Second year beckons. First semester, same old same old naive you. Then the second semester summons and you start getting bored. A burning desire strikes deep within you to try out something new. You want to feel a part of the movement. You don’t want to be left out in the early Monday morning class WhatsApp conversations about which is the hippest joint between Klub Image and Brown Bottles, or which video parades the most flesh between Pombe Bhangi and Moneymaker. So you start hanging with/around the big boys. The cool kids. And you do everything they do. Everything they tell you. They say jump and you don’t even ask how high, up you go. They say sip and you don’t even ask what it is, you just stick your slimy tong’ue into it. And lick till you need a saliva refuel.


You get into a few relationships here and there. Then you leave and start sleeping around. And you enjoy every bit of it. You remember your brother’s words and you wonder why he wanted to deny you of such a satiating quest. Screw him, you’ll deal with him once you get back home.


Meanwhile, back in class, nothing is working no more. You are failing your C.A.Ts, exams, handing in your assignments last and showing up to class late. Looking as wretched as a plastic-surgery-gone-wrong Vera Sidika someone would think you ran into Vin Diesel’s fist on set Fast and Furious 7 the previous night and it totally dismembered your whole face. And slowly you start copying other people’s assignments too. You stop reading and start carrying mwakenyas [tiny pieces of paper containing the whole syllabus] and smart phones with PDF files to exam rooms. You and your boys have a seating arrangement, the answers rotate all round. When the results come back, everyone passes with ‘flying colors’. Everyone is happy. You hit Maggie’s, the very place you had criticized in first year, and you celebrate over a glass [or jug] of keg. Life is good.


You’re now fully into the system. You understand how everything works around here. Whenever you miss class there’s always someone signing against your name on the attendance sheet, making it look like you did attend the class. That’s your ‘boy’. Your ride or die partner. His assignment scripts are yours too and yours his, save for a few details on the cover page which you alter. You sign against his name too on the attendance sheet whenever he’s out nursing his Monday blues too. Yours is a ‘Scratch my back I scratch yours’ relationship.




The lecturer gives out projects at the beginning of the semester but by the last week, even one person is yet to begin. You lift one off the internet and change a few details here and there so it daen’t look like a complete copy-paste. Then you present your work with a “To hell, whatever happens happens” attitude. And when you’re through you take a stroll towards Maggie’s as always. You’re now a customer here. You and your crew. She sees you and she doesn’t even have to ask your order. But just in case she does, you could always bellow, “Kama kawaida” to refresh her memory. Life is good.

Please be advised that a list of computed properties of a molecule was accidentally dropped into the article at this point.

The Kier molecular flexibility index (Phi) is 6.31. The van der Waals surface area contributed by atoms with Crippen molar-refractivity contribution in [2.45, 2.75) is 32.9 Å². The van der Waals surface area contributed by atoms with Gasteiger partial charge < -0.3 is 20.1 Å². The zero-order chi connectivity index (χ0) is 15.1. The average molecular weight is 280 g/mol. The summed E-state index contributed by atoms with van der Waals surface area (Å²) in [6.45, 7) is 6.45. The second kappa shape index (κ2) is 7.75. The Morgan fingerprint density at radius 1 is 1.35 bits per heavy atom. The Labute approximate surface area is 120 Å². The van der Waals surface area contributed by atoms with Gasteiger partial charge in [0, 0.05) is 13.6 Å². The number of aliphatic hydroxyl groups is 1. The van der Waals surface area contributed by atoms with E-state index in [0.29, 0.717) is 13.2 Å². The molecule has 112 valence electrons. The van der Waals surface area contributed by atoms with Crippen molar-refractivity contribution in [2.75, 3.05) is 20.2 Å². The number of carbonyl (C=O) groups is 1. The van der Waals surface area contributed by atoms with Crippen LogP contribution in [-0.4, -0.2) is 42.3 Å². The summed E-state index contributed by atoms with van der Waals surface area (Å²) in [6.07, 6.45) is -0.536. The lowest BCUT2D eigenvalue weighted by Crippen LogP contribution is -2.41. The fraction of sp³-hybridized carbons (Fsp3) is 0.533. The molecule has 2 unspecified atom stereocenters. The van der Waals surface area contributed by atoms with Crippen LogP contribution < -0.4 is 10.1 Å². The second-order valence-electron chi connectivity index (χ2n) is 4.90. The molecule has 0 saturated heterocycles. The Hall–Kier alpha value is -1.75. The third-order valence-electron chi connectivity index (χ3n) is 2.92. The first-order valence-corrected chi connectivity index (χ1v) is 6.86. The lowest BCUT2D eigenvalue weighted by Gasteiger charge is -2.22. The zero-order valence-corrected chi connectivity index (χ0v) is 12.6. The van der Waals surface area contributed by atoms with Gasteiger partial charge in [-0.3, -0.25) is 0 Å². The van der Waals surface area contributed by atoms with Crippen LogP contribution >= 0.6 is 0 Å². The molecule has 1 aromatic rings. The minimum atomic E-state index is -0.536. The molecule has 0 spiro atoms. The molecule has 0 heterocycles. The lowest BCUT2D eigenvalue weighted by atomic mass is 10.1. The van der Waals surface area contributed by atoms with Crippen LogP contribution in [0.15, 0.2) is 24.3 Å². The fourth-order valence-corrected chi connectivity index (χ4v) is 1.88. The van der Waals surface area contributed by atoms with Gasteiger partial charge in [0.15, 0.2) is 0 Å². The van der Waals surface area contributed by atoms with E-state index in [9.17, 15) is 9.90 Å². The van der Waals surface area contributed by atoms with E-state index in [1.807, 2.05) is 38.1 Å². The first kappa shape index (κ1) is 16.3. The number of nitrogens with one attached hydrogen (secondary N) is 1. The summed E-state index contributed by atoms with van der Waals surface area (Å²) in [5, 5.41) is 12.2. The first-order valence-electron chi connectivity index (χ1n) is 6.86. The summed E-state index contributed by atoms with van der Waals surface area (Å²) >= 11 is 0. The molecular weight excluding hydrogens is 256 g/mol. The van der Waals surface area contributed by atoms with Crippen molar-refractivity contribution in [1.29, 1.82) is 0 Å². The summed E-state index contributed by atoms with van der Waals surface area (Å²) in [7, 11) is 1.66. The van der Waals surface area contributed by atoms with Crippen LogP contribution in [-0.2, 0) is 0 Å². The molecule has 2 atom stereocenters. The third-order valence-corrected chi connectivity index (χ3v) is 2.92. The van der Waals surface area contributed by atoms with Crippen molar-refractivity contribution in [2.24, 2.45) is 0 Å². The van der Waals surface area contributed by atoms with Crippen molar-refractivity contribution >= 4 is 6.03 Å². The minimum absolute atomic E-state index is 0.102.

You and your boys drink together, and study together when C.A.Ts or exams are around the corner. You sit together in the exam room and you help each other. Yours is an education system in which nothing is as important as knowing the person sitting next to you in an exam room. Because in this generation, there’s very little you can do on your own. Especially academics. You can never get a First Class honors by keeping just to yourself only. Few have succeeded. It’s a combined effort; teamwork.



At the end of it all, when you’re sitting at the back during graduation with your honestly acquired Second Class- Lower while the very ninjas who used to drink like fish but carry each other’s weight as their own during exam time are at the front with their cheeky First Class Honors, you’ll realize only one thing; Son, Degree ni Harambee! ‘Cause lets face it, employers out here just want what you on have on your papers these days; not how you got it. The end justifies the means.



13 thoughts on “DEGREE NI HARAMBEE

  1. ‘ Yours is
    an education system in which
    nothing is as important as
    knowing the person sitting
    next to you in an exam room.’..hahaha..i so luvd this bro..thumbs up nd keep it up